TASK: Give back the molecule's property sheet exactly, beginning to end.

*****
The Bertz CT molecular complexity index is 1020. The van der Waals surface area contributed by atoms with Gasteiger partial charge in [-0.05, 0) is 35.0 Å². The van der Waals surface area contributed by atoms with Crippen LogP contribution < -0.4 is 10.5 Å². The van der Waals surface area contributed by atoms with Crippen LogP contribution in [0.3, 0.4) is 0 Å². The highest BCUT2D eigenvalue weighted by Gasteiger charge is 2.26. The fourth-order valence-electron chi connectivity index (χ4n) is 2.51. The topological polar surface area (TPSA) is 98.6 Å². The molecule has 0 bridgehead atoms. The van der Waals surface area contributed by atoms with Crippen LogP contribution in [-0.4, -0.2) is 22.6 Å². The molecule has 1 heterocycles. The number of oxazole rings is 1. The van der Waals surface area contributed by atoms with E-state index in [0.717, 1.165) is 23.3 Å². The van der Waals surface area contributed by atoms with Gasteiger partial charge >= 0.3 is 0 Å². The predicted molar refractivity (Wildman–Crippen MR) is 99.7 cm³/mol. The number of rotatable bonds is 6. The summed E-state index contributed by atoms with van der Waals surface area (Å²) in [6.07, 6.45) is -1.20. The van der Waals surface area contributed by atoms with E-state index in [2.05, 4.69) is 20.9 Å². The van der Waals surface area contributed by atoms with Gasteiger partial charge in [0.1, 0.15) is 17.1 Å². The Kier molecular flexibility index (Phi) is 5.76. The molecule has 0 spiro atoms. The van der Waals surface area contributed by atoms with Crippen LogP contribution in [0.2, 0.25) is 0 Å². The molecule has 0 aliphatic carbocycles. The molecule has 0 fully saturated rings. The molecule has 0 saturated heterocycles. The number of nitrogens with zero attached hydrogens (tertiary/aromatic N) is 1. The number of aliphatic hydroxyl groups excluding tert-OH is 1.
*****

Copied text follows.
The Bertz CT molecular complexity index is 1020. The van der Waals surface area contributed by atoms with Gasteiger partial charge in [-0.05, 0) is 35.0 Å². The van der Waals surface area contributed by atoms with Crippen LogP contribution < -0.4 is 10.5 Å². The van der Waals surface area contributed by atoms with Crippen LogP contribution in [0.3, 0.4) is 0 Å². The highest BCUT2D eigenvalue weighted by Gasteiger charge is 2.26. The fourth-order valence-electron chi connectivity index (χ4n) is 2.51. The topological polar surface area (TPSA) is 98.6 Å². The molecule has 0 bridgehead atoms. The van der Waals surface area contributed by atoms with Crippen LogP contribution in [-0.4, -0.2) is 22.6 Å². The molecule has 1 heterocycles. The number of oxazole rings is 1. The van der Waals surface area contributed by atoms with E-state index in [0.717, 1.165) is 23.3 Å². The van der Waals surface area contributed by atoms with Gasteiger partial charge >= 0.3 is 0 Å². The predicted molar refractivity (Wildman–Crippen MR) is 99.7 cm³/mol. The number of rotatable bonds is 6. The summed E-state index contributed by atoms with van der Waals surface area (Å²) in [6.07, 6.45) is -1.20. The van der Waals surface area contributed by atoms with E-state index in [2.05, 4.69) is 20.9 Å². The van der Waals surface area contributed by atoms with Gasteiger partial charge in [0.1, 0.15) is 17.1 Å². The Kier molecular flexibility index (Phi) is 5.76. The molecule has 0 spiro atoms. The van der Waals surface area contributed by atoms with Crippen LogP contribution in [0.2, 0.25) is 0 Å². The molecule has 0 aliphatic carbocycles. The molecule has 0 fully saturated rings. The molecule has 0 saturated heterocycles. The number of nitrogens with zero attached hydrogens (tertiary/aromatic N) is 1. The number of aliphatic hydroxyl groups excluding tert-OH is 1.